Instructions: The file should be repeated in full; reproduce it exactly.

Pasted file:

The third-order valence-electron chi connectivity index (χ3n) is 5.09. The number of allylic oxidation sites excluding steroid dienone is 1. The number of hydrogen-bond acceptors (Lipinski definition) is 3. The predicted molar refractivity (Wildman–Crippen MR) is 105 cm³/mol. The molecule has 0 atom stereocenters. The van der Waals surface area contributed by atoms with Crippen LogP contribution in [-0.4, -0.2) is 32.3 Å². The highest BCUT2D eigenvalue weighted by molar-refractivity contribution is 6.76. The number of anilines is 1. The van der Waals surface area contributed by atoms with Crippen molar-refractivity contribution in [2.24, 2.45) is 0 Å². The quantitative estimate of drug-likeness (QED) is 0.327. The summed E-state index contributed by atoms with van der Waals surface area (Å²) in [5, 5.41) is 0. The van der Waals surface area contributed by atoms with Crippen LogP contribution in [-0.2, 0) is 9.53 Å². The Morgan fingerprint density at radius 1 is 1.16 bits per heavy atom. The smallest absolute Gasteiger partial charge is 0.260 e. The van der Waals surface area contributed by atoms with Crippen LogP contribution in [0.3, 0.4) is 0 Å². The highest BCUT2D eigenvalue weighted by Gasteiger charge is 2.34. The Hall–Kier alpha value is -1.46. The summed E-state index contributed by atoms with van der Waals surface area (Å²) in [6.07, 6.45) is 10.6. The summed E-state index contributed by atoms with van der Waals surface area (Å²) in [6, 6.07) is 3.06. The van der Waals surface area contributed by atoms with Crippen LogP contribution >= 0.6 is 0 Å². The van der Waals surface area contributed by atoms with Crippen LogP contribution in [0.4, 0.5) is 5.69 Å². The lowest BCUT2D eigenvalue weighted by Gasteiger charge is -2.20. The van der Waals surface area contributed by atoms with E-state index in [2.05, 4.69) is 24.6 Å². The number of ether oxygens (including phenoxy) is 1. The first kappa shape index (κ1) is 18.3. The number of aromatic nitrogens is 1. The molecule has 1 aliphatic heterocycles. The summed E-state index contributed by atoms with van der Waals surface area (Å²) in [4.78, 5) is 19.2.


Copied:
The third-order valence-electron chi connectivity index (χ3n) is 5.09. The number of allylic oxidation sites excluding steroid dienone is 1. The number of hydrogen-bond acceptors (Lipinski definition) is 3. The predicted molar refractivity (Wildman–Crippen MR) is 105 cm³/mol. The molecule has 0 atom stereocenters. The van der Waals surface area contributed by atoms with Crippen LogP contribution in [-0.4, -0.2) is 32.3 Å². The highest BCUT2D eigenvalue weighted by molar-refractivity contribution is 6.76. The number of anilines is 1. The van der Waals surface area contributed by atoms with Crippen molar-refractivity contribution in [2.24, 2.45) is 0 Å². The quantitative estimate of drug-likeness (QED) is 0.327. The summed E-state index contributed by atoms with van der Waals surface area (Å²) in [5, 5.41) is 0. The van der Waals surface area contributed by atoms with Crippen LogP contribution in [-0.2, 0) is 9.53 Å². The Morgan fingerprint density at radius 1 is 1.16 bits per heavy atom. The smallest absolute Gasteiger partial charge is 0.260 e. The van der Waals surface area contributed by atoms with Crippen LogP contribution in [0.3, 0.4) is 0 Å². The highest BCUT2D eigenvalue weighted by Gasteiger charge is 2.34. The Hall–Kier alpha value is -1.46. The summed E-state index contributed by atoms with van der Waals surface area (Å²) in [6.07, 6.45) is 10.6. The summed E-state index contributed by atoms with van der Waals surface area (Å²) in [6, 6.07) is 3.06. The van der Waals surface area contributed by atoms with Crippen LogP contribution >= 0.6 is 0 Å². The van der Waals surface area contributed by atoms with Crippen LogP contribution in [0.4, 0.5) is 5.69 Å². The lowest BCUT2D eigenvalue weighted by Gasteiger charge is -2.20. The van der Waals surface area contributed by atoms with E-state index in [2.05, 4.69) is 24.6 Å². The number of ether oxygens (including phenoxy) is 1. The first kappa shape index (κ1) is 18.3. The number of aromatic nitrogens is 1. The molecule has 1 aliphatic heterocycles. The summed E-state index contributed by atoms with van der Waals surface area (Å²) in [4.78, 5) is 19.2.